Gospel: John 8: 1-11

As this morning’s Gospel concerns judging others I was attracted to spending extra time with it during the week in the hope that it would help me with my failings in this area.

In the course of the Gospel the Pharisees and Scribes, who are sinners like the rest of us, accuse this poor woman of her specific sin in front of Jesus and all those present.

Jesus, with great wisdom, compassion and courtesy bends down to write on the ground, thus avoiding embarrassing the poor woman by staring at her and later, even avoiding embarrassing the Pharisees and Scribes as they leave one by one admitting their own guilt as sinners themselves when responding to the words of Jesus – “if there is one of you who has not sinned, let him be the first to throw a stone at her.”

Even as Jesus pronounces the following beautiful words of forgiveness and freedom to the woman “Neither do I condemn you, go away and don’t sin any more,” he looks up at her from his stooped position of humility, reminding me of the Gospel text spoken by  Jesus, “Learn from me for I am gentle and humble in heart and you shall find rest for your soul” (Mt 11:29).

He saves this poor woman from both physical and spiritual death in an instant.

This Gospel teaches me that in the light of Jesus’ own silent suffering for all of us during his passion and horrific death on the cross, that every accusation by one of us against another has to fall silent for as the text in Romans says “ God has imprisoned all people in their disobedience – not to punish them, as the Pharisees and Scribes  wanted for this woman, and as we too, in our own sinfulness may want for another  – but that he might have mercy on all” ( Rom: 11:32)- on accusers and accused alike. Jesus has suffered for all of us in order to gain heaven’s forgiveness for all of us  and for that reason no one can pass judgment on, or accuse anyone else in God’s presence.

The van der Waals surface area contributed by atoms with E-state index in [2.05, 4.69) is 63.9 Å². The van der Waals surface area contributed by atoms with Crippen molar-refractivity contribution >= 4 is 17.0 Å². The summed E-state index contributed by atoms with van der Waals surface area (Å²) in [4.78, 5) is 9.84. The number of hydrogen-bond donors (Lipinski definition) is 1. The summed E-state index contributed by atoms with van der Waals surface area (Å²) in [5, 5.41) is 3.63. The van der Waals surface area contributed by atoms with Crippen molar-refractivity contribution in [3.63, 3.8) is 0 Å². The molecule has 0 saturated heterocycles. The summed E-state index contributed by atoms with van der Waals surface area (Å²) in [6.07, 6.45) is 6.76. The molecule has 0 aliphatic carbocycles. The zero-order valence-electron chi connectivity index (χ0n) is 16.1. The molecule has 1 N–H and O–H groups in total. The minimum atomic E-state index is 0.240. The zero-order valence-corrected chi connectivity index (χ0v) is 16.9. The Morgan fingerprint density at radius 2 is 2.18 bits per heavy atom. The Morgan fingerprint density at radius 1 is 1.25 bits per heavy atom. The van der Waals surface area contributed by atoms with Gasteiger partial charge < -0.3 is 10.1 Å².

There are many stories in the tradition of the Desert Fathers to help and guide us in this area. I give these three examples:

 Abba  Arsenius was once asked by a disciple: “ Why is it that I pass judgment on my brothers so frequently’?  He answered him: ‘Because you don’t yet know yourself. Whoever really  knows himself doesn’t see the brothers’ mistakes. If anyone is bearing his own sins, he does not look on those of his neighbours.”

When Abba Agathon saw something and his heart wished to pass judgment on the thing, he would tell himself: “Agathon, don’t do it.” And thus his thinking came to rest.”

Abba Poemen said “If you see someone sinning pray to the Lord and say: ‘Forgive meif I have sinned’.”

And so I pray that I and all of us may renounce the temptation to be accusers of,  or to pass judgment on our brothers and sisters and that we may be given the grace to reflect the compassion, wisdom, courtesy, forgiveness and love of Jesus, as portrayed in today’s Gospel – Jesus, who lovingly and willingly silently  suffered and died to gain heaven’s forgiveness for all of us,